Keao CaindecSVP and Chief Marketing Officer at OpSource (, says:

Concerns over security and lack of control have prompted IT departments to turn away from public cloud options in favor of home-grown private cloud services. Organizations that make this decision risk losing the core benefits that cloud computing was intended to provide in the first place – a more cost-effective and less resource-intensive model for managing enterprise-class systems and applications.

What if the problem wasn’t in the public cloud model itself but with the way that most cloud providers are offering cloud services today? A cookie-cutter, one-size-fits all model that lacks enterprise-class capabilities will fall short of enterprise expectations every time. Organizations considering cloud computing investments should consider the five following requirements when selecting a public cloud provider:

Security, Security, Security: Many public cloud implementations treat security as an afterthought – layering it on top of the server virtualization layer. A more secure solution is a “multi-layer approach” that includes firewall, VPN, IDS, authentication and identity management to protect an organization’s assets to the service layer. With this “defense-in depth” security strategy, no single solution provides all the security. So when selecting a public cloud offering, it is not enough to rely on software-based security services on top of a virtual server – these security components should be integrated into both the hardware and software supporting the service.

Control: When considering cloud providers, verify that the service includes both a web-based user interface and an API into the public cloud environment. This interface provides IT organizations a tangible connection into the service, giving them hands-on control of servers, networks and storage resources. With this level of access, IT can remotely handle server control, network configuration, administrative control, cloud file control and reporting. This level of control provides the reassurance IT organizations require before moving assets into the cloud.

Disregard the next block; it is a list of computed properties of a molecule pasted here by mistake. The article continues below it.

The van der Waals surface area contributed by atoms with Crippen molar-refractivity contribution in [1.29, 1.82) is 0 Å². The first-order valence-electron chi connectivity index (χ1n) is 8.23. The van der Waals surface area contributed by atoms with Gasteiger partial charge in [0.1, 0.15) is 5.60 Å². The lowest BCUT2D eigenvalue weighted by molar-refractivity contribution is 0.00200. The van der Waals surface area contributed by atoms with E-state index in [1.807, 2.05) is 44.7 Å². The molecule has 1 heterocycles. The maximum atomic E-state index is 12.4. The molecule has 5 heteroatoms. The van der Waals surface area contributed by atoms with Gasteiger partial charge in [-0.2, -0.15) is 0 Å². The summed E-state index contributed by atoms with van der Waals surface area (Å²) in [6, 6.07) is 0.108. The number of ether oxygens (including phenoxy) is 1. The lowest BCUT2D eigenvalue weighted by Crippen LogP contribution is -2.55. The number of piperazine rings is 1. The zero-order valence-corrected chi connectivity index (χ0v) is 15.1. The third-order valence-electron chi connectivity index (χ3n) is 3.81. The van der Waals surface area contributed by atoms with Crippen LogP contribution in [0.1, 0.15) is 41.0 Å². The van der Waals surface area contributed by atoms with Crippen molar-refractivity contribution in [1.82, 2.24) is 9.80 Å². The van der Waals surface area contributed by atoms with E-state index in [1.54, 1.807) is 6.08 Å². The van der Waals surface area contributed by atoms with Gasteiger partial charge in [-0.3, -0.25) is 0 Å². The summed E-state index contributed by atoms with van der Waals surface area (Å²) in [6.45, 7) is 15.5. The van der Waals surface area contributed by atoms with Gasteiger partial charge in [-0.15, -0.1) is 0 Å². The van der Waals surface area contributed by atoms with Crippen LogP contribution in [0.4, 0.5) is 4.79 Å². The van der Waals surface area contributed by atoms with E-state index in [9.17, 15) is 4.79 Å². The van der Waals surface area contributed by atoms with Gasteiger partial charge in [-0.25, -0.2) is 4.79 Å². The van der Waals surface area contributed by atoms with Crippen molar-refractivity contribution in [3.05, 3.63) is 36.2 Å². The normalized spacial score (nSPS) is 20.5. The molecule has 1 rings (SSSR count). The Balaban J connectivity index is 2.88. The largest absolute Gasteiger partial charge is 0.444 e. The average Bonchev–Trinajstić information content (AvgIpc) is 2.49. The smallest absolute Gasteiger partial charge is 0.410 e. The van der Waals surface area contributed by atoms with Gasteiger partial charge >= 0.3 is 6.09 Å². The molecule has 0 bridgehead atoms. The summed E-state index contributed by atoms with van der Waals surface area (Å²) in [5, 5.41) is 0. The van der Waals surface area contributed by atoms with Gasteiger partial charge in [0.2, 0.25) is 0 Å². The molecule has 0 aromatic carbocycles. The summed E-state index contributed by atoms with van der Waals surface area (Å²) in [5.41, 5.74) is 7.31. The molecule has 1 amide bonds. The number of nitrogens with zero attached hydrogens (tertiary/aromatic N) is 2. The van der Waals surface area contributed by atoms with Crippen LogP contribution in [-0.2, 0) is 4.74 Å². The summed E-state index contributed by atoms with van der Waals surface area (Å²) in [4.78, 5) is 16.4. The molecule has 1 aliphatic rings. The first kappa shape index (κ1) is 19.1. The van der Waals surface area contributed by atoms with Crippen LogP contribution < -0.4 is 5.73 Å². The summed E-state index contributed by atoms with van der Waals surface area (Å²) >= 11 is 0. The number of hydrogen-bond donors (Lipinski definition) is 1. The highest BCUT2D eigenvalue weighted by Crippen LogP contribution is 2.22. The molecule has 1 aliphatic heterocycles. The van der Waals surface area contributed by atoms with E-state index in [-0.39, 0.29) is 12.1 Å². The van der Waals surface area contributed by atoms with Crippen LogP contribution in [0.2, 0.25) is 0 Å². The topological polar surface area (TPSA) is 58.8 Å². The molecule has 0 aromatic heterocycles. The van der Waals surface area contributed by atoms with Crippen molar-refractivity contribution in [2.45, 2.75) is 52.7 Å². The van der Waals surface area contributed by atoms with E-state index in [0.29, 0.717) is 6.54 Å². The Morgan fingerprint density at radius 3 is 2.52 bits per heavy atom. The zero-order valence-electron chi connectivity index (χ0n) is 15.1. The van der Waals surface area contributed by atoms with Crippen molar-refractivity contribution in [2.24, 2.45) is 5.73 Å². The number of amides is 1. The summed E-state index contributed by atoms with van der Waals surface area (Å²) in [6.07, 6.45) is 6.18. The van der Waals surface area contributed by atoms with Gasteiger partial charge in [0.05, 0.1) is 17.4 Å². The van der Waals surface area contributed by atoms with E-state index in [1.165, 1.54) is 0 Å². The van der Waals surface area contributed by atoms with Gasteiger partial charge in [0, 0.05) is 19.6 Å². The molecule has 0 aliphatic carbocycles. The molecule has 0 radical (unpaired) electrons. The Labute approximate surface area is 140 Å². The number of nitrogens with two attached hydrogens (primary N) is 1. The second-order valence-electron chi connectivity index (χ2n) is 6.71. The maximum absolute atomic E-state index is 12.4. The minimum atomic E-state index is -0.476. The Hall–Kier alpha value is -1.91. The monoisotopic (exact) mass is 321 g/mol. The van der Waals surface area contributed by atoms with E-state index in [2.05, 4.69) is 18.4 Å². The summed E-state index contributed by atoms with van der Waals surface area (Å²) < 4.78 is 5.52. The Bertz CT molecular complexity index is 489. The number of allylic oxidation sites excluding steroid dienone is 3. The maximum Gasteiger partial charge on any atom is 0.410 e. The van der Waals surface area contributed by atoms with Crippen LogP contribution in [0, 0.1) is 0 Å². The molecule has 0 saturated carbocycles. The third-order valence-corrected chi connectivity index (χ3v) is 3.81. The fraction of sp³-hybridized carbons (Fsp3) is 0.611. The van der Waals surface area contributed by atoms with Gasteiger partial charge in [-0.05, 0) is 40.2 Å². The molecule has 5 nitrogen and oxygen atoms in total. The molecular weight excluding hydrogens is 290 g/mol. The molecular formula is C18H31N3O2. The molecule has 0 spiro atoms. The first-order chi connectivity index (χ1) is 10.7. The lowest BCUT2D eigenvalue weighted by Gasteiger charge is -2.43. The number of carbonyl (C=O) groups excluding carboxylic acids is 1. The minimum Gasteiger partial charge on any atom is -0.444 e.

Performance: Measurable performance is an important criterion considering that organizations today must adequately provide for the high-availability demands of mission-critical applications. Public cloud providers should be able to offer a service guarantee of 99.999% network and platform uptime along with latency guarantees. Strong performance SLAs indicate the level of confidence a provider has in its underlying redundancy, capacity management and security capabilities.

Integration: To realize maximum efficiencies, organizations need to ensure that the cloud environment integrates seamlessly into the enterprise networks. This must occur at both the system and application level and should integrate billing functions across the entire organization. With this tight integration, organizations can manage security profiles, add or delete cloud files, etc. easily and quickly across the entire environment. Organizations should also examine published API documentation to fully understand any integration limitations.

Flexibility: Cloud providers need to be able to deliver customized solutions and scale up and down based on the demands of the business. Public cloud solutions should support all of the leading hosting platforms, offer a pay-as you go pricing model and allow enterprises to pick and choose the services that are needed at any given time. Providers should be able to strike a balance between offering standardized and customized options.

In short, when selecting a public cloud solution, it is important to remember that not all public cloud offerings are alike. By choosing carefully, enterprises can select a public cloud platform that fits their needs for security, performance and control while meeting their requirement to reduce expense.